The BBC has signed some heavyweight directing and screenwriting talent, including Sam Mendes, Jane Campion and David Hare, as part of a drive into upscale domestic drama.
Mendes will helm what BBC head of drama Ben Stephenson described as an “epic film version” of Shakespeare’s “Henry V,” while Campion and Hare are working on new original fare.
The BBC will also make the Bard’s “Richard II” and “Henry IV” part I and II.
Mendes and Pippa Harris will exec produce all four for Neal Street Prods., while the other directors involved include Richard Eyre and Rupert Goold, who helmed legit satire “Enron,” which was a hit in the U.K. but flopped on Broadway.
The Shakespeare films will air on BBC2 as part of a £10 million ($16 million) season in 2012 that will include a live broadcast of another play, yet to be revealed.
Campion’s serial “Top of the Lake,” which she has co-written with Gerard Lee and will direct, is set in her native New Zealand and tells the story of the disappearance of a 12-year-old girl who is five months pregnant.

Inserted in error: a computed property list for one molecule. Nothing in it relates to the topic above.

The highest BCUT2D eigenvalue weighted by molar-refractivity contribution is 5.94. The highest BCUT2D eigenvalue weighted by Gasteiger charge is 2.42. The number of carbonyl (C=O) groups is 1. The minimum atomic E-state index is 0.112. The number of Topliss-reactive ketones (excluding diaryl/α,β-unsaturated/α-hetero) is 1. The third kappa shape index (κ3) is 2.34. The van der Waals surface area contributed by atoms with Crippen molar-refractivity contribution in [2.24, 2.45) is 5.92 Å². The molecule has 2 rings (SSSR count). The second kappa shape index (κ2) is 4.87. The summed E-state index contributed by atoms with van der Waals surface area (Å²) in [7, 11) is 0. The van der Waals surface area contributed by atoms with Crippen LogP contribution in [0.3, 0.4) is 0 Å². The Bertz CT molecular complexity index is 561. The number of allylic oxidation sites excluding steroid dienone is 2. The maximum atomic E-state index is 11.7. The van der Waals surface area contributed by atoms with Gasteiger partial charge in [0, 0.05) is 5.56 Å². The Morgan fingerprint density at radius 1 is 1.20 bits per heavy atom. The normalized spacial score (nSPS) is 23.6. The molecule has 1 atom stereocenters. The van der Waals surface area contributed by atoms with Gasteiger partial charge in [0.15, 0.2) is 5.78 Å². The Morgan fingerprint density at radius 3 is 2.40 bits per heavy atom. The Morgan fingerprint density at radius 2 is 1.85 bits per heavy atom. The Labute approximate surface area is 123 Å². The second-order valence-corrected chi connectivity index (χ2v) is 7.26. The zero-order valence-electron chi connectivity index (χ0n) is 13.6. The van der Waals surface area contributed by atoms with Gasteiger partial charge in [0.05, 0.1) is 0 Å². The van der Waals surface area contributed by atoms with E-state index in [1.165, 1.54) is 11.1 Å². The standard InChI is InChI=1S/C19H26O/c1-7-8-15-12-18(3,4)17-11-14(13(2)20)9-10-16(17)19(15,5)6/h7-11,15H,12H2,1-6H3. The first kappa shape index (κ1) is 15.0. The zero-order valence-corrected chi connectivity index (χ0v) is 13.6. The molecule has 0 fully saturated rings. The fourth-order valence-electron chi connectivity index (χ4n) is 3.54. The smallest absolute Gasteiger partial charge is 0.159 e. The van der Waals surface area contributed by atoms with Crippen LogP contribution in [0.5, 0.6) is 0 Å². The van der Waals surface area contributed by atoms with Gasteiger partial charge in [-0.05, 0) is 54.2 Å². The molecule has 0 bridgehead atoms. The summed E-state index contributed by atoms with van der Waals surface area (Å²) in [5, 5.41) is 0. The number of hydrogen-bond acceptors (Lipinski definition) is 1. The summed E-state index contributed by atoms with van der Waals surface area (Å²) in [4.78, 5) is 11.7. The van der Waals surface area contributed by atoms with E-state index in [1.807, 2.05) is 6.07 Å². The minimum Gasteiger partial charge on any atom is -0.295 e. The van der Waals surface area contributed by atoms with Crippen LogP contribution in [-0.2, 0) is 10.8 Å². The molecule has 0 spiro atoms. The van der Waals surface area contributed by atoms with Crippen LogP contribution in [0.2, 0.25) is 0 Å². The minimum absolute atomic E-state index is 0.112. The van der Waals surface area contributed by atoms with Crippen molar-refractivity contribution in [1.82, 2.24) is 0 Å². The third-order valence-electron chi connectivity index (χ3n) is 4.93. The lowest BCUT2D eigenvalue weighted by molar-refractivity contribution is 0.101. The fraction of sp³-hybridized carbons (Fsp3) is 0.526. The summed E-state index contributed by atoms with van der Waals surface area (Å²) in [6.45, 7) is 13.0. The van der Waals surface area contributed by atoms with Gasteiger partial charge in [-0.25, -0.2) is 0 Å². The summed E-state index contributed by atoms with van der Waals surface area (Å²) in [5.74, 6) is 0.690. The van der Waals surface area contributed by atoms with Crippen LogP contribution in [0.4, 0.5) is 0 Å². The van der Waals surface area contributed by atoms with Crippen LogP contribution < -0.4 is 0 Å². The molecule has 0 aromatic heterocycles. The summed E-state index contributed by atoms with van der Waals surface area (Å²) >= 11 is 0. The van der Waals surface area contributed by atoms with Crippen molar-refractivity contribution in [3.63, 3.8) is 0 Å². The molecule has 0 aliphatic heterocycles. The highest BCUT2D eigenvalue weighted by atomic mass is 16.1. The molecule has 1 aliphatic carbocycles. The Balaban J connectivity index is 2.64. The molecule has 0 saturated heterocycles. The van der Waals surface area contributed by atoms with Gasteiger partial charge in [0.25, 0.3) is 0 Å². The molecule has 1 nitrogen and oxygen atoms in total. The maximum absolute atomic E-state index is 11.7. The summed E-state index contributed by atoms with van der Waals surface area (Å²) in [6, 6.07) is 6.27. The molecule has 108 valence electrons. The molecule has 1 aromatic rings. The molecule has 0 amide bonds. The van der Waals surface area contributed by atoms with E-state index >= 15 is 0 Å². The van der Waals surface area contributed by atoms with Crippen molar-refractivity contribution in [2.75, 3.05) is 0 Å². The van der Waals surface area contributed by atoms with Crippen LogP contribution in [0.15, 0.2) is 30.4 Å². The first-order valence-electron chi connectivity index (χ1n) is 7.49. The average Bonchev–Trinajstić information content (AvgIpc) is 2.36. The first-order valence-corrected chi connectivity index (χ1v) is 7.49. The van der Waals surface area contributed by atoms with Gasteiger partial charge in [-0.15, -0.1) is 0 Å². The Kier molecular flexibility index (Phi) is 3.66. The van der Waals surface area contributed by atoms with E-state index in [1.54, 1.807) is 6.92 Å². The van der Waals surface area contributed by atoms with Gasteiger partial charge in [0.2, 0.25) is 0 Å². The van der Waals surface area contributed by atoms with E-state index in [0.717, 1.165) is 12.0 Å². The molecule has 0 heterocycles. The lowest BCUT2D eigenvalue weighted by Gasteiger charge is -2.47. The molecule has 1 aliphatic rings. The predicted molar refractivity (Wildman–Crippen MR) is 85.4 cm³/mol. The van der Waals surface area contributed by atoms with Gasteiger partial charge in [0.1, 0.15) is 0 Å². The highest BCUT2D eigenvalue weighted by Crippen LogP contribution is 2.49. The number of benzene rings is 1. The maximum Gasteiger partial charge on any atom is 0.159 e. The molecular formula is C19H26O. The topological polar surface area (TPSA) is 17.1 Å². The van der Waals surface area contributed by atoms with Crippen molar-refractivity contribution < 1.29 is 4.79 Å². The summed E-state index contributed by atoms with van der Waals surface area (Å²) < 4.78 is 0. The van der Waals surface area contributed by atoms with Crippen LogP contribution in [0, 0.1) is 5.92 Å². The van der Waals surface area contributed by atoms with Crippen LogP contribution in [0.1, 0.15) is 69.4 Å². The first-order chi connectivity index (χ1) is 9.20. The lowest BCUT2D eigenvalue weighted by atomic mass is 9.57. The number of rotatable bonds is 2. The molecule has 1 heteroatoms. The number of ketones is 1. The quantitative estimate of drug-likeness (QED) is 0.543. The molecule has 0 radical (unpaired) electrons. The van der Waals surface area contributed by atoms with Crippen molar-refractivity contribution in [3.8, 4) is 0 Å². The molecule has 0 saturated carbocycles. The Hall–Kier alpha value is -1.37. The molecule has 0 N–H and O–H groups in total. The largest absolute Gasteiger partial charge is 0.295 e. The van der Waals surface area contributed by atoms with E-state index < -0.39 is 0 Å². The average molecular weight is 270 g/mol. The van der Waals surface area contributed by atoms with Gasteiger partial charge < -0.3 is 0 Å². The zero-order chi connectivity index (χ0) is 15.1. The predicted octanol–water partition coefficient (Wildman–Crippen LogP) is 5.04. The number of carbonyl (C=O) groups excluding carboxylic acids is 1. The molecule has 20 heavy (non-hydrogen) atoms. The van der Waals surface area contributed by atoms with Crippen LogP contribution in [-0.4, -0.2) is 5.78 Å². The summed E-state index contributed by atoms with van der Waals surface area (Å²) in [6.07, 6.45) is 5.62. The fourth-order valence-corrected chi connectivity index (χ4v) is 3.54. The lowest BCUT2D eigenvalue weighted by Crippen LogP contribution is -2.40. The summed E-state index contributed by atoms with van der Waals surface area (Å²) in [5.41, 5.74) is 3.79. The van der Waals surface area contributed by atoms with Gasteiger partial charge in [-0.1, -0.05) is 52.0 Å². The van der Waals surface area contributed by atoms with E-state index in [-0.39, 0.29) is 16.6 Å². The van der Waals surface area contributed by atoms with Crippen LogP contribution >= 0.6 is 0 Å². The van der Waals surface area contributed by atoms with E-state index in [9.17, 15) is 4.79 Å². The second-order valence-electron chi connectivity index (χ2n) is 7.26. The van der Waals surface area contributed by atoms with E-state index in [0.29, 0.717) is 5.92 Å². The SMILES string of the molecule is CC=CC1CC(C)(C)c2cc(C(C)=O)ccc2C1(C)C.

Pic will be shot next year. It is produced by Emile Sherman and Iain Canning of See-Saw Films.
Details of Hare’s project, a single play that he will direct, are to be announced later. It was commissioned by BBC Films’ creative director Christine Langan.
The flurry of high-end drama is being interpreted as a move by the pubcaster to show off its upscale credentials as it prepares to enter delicate negotiations over its funding with the new coalition government.